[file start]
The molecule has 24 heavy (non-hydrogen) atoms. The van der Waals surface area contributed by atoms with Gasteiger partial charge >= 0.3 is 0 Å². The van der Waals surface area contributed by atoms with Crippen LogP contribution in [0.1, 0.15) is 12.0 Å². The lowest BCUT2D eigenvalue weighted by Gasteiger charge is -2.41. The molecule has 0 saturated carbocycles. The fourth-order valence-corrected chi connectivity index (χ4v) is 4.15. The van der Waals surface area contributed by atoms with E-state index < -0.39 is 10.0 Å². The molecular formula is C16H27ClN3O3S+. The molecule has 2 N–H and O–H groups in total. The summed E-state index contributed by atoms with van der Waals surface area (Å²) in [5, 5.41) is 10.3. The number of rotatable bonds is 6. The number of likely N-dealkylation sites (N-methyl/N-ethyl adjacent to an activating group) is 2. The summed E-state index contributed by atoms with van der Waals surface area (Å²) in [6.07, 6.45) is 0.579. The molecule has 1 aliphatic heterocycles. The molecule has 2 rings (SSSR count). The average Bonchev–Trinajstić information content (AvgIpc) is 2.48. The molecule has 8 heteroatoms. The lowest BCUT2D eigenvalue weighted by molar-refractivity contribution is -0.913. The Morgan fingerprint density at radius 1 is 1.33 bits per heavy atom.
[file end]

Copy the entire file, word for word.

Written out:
The molecule has 24 heavy (non-hydrogen) atoms. The van der Waals surface area contributed by atoms with Gasteiger partial charge >= 0.3 is 0 Å². The van der Waals surface area contributed by atoms with Crippen LogP contribution in [0.1, 0.15) is 12.0 Å². The lowest BCUT2D eigenvalue weighted by Gasteiger charge is -2.41. The molecule has 0 saturated carbocycles. The fourth-order valence-corrected chi connectivity index (χ4v) is 4.15. The van der Waals surface area contributed by atoms with E-state index < -0.39 is 10.0 Å². The molecular formula is C16H27ClN3O3S+. The molecule has 2 N–H and O–H groups in total. The summed E-state index contributed by atoms with van der Waals surface area (Å²) in [5, 5.41) is 10.3. The number of rotatable bonds is 6. The number of likely N-dealkylation sites (N-methyl/N-ethyl adjacent to an activating group) is 2. The summed E-state index contributed by atoms with van der Waals surface area (Å²) in [6.07, 6.45) is 0.579. The molecule has 1 aliphatic heterocycles. The molecule has 2 rings (SSSR count). The average Bonchev–Trinajstić information content (AvgIpc) is 2.48. The molecule has 8 heteroatoms. The lowest BCUT2D eigenvalue weighted by molar-refractivity contribution is -0.913. The Morgan fingerprint density at radius 1 is 1.33 bits per heavy atom.